Ringing in ’09

New Year’s Day seems a fitting moment to revisit E. B. White’s meditative essay “The Ring of Time.”

The time is March 1956, and the ring is in Sarasota, at the headquarters of the Ringling Brothers circus. Like a baseball fan at spring training, EBW is watching behind the scenes as a teenage girl practices her riding stunts, bareback and barefoot. The thrill of watching this casual, uncostumed rehearsal far exceeds that of watching a final performance. As girl and horse circle the riding ring, he falls into a trance:

The enchantment grew not out of anything that happened or was performed but out of something that seemed to go round and around and around with the girl, attending her, a steady gleam in the shape of a circle — a ring of ambition, of happiness, of youth.

Lulled, momentarily, into believing the illusion that time itself runs in circles, he grows “acutely unhappy” when he realizes that,

…she was too young to know that time does not really move in a circle at all. I thought: ‘She will never be as beautiful as this again…..She is at that enviable moment in life [I thought] when she believes she can go once around the ring, make one complete circuit, and at the end be exactly the same age as at the start.’

Emerging from his reverie, he apologizes for having overreached in trying “to describe what is indescribable” and compares his writerly failure to grab onto the ring of time to “an acrobat (who) must occasionally try a stunt that is too much for him.” It is false humility, of course, and the essay is no failure, but a timeless ode to the constant inconstancy of time.

The second half of the essay feels entirely unrelated initially, as EBW describes the languid feel of days in the Florida, where the heat and humidity slow the pace of life.

The newspaper, with its headlines about integration, wilts in your hand and falls limply into the coffee and the egg. Envelopes seal themselves. Postage stamps mate with each other as shamelessly as grasshoppers.

As a “beachcomber from the North” EBW is struck, and unsettled, by the persistence of separate but equal treatment of blacks in Florida, a full two years after Brown vs. Board of Education struck it down.

As a guest, I mind my manners and do not criticize the customs of my hosts. It gives me a queer feeling, though, to be at the center of the greatest social crisis of my time and see hardly a sign of it.

He believes that civil rights movement, “like the Southern sun, laggard in its early stages” will eventually shake the locals, both black and white, out of their complacency despite the “great temptation in Florida to duck the passage of time.”

Lying in warm comfort by the sea, you receive gratefully the gift of the sun, the gift of the South. This is true seduction. The day is a circle — morning, afternoon, and night. After a few days I was clearly enjoying the same delusion as the girl on the horse — that I could ride clear around the ring of day, guarded by wind and sun and sea and sand, and be not a moment older.

And so the essay comes full circle, back to the girl, the horse, and mortality.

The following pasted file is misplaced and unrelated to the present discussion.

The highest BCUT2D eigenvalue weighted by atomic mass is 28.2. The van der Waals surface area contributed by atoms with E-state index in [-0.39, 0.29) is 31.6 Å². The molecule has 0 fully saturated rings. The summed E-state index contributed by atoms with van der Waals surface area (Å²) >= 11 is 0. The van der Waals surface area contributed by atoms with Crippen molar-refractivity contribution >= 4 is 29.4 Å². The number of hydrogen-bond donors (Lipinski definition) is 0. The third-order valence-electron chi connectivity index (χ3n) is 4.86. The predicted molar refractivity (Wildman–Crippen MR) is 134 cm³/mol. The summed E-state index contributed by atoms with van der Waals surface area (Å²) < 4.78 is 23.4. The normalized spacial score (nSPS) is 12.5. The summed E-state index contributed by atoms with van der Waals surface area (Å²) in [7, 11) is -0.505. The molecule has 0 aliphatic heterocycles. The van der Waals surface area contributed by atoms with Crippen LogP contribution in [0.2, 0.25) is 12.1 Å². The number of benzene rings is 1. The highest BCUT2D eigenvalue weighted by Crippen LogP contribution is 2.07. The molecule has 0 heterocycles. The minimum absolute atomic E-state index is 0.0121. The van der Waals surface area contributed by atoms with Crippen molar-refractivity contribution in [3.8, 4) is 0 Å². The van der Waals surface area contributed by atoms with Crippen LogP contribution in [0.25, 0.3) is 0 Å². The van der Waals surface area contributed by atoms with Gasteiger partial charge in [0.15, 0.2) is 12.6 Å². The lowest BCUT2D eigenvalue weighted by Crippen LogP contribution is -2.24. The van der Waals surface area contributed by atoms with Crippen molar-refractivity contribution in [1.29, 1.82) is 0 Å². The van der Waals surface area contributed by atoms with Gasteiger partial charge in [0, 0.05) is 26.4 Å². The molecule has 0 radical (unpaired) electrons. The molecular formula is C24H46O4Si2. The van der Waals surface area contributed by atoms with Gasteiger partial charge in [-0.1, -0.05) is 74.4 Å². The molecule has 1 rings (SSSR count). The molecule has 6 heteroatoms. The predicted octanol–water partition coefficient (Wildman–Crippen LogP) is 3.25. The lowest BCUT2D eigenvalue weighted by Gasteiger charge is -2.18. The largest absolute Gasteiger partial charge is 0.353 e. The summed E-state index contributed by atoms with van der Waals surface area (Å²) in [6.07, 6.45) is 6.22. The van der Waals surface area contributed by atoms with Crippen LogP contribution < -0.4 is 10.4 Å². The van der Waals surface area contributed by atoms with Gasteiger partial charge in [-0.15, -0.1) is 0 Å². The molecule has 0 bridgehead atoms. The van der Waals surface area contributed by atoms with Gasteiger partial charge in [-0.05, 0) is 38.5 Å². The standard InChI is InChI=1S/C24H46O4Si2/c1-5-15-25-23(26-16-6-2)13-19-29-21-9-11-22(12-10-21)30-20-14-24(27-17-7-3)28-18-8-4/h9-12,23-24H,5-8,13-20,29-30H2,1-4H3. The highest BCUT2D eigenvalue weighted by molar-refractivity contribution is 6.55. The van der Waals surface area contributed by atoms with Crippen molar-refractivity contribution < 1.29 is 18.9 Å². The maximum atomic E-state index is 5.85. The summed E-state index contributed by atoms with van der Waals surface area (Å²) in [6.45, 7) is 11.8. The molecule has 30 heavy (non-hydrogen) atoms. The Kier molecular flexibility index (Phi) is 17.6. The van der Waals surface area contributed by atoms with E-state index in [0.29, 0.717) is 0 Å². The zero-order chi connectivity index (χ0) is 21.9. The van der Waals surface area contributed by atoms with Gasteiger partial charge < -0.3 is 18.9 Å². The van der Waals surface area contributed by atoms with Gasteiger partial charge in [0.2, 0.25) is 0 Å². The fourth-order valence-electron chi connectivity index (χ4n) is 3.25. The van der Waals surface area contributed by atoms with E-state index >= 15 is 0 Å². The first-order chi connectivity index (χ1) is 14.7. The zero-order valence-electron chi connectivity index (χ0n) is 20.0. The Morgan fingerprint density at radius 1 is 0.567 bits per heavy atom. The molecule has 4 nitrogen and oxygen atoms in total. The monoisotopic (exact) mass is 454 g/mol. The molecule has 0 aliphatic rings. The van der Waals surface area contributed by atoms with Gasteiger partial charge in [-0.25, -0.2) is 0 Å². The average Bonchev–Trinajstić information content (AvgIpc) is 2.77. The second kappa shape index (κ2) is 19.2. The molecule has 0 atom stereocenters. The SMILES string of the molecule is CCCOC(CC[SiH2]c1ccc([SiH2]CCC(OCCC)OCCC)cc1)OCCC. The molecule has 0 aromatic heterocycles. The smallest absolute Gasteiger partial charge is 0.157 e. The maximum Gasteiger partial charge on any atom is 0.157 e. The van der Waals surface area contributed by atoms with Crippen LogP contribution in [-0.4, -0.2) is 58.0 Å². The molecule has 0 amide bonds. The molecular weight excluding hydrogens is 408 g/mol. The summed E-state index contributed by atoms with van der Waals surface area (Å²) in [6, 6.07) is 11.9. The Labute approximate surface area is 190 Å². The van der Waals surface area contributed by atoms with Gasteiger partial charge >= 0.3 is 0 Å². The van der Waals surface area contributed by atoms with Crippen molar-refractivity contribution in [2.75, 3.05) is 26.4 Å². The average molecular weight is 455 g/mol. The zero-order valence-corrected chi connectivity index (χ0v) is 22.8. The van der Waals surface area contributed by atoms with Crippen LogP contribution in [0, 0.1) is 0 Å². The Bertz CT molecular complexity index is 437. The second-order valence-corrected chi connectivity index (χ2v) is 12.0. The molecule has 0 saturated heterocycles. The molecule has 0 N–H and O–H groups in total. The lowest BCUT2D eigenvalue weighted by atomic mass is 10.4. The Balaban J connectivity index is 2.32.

Personal Reflections

On Segregation: During my Florida childhood in the 1960s and ’70s, school integration had taken hold via busing, though socio-economic divisions and the proliferation of private schools enabled white families like mine to continue to lead very segregated lives in the suburbs with barely a thought of the sharp color lines that divided us. My high school had a handful of black students, and the national junior tennis circuit that I traveled had even fewer. I graduated from Princeton the year Michelle Obama arrived, and the campus was socially segregated. African-Americans were only 8.2% of her class; in this year’s freshman class, the percentage is just 7.6%, though non-white students make up 37.9% of the class (excluding international students at 11.3%). I imagine, hope, that social interaction at Princeton is more fluid now, more than half a century after Brown vs. Board of Ed.

On the Shape of Time: Having grown up before digital displays made time-telling a linear celebration of the “now,” with each minute isolated from those before and after, I have always thought of time as circular and contiguous. In my mental picture of a calendar, January sits on top at 12:00, and the months progress clockwise so that December ends at 11:59. In picturing the days of the week, however, I envision them as moving counter-clockwise in an ellipse: Monday at 12, Tuesday through Friday covering 11 down to 6, and the weekend stretching all the way back up to 12. And if that isn’t odd enough, I picture the first 30 years of my life as a backward S-shape. (After 30, the shape dissolves, but I’ll resist thinking it runs downhill from there!) I see the same backward S when I think of the years 1900-1930.

So, there! I’ve fallen into the same trap as EBW by trying to describe the indescribable. I’m curious: how do you imagine time?

Me and my horse, "Early to Rise." We went around a lot of rings together.

Me and my horse, "Early to Rise." We went around a lot of rings together.

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